Suboptimal physical activity levels and tolerance, poor motor skills and poor physical health are demonstrated in children with Autism Spectrum Disorder (ASD). We speculate that social interaction and communication deficits in children with ASD are two major factors that hinder these children from actively participating in group physical activities. While previous studies have demonstrated that exercise intervention improves motor skills and behavioral outcomes in children with ASD, these programs tend to focus only on a single sport, which may not cater to the interests of different children with ASD. In this protocol, a game-based exercise training program designed by a multi-disciplinary team (pediatrics, physical education and psychology) will be implemented by front-line healthcare providers trained following the train-the-trainer (TTT) model and subjected to validation.
Using a randomized controlled trial design, the effectiveness of the game-based exercise program will be examined for 112 young children with ASD. These children were randomly assigned to two groups, which will be tested and trained in either one of the two arms of the waitlist conditions (control and intervention). The assessment of physical and psychological traits will be conducted at baseline (pre-test), at 16-weeks (post-treatment) and at 32-weeks (follow-up) of the program.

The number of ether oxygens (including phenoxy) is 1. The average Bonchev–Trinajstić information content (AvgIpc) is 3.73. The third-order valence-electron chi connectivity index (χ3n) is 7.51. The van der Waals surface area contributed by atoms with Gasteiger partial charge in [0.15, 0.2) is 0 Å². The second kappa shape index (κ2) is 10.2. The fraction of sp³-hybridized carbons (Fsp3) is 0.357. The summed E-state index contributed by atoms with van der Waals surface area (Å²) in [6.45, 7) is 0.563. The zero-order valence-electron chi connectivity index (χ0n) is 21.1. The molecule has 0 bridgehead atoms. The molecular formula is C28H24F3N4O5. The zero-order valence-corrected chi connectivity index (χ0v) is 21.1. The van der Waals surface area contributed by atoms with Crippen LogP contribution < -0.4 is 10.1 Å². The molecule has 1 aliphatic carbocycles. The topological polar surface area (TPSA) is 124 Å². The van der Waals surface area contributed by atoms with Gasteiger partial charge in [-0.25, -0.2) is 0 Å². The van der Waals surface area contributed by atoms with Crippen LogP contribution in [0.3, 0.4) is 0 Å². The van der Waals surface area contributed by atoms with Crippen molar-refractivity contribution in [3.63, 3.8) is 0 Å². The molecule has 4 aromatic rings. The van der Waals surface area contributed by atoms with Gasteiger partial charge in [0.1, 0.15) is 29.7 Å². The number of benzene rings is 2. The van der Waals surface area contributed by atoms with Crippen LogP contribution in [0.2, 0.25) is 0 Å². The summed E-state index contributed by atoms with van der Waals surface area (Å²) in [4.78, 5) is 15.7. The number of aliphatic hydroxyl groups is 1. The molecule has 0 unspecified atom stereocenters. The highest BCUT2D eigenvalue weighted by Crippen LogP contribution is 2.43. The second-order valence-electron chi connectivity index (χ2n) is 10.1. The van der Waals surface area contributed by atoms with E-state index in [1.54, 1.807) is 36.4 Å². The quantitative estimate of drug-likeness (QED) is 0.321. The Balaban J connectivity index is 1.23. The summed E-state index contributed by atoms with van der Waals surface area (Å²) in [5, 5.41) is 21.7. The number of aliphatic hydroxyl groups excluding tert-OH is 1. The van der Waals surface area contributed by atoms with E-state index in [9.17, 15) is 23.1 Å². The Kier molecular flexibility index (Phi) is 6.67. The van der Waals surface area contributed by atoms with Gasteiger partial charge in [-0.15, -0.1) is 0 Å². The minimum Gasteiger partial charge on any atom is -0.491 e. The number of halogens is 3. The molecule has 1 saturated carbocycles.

Most of the interventions designed for ASD children target either their psychological traits or physical conditions, without bridging the two states. With the recognition of bidirectional relations between mental and physical health, the present game-based exercise program which includes multiple level of difficulties was developed to equip ASD children with the necessary skills for engaging in sustainable team sports or even professional sport training. The program, if effective, will provide an entertaining and engaging training for whole-person development among children with ASD.
|Early online date||27 Feb 2018|
|Publication status||Published - Dec 2018|
Scopus Subject Areas
- Psychiatry and Mental health
- Aerobic exercise
- Autism Spectrum Disorder
- Game-based learning
- Physical health
- Psychological well-being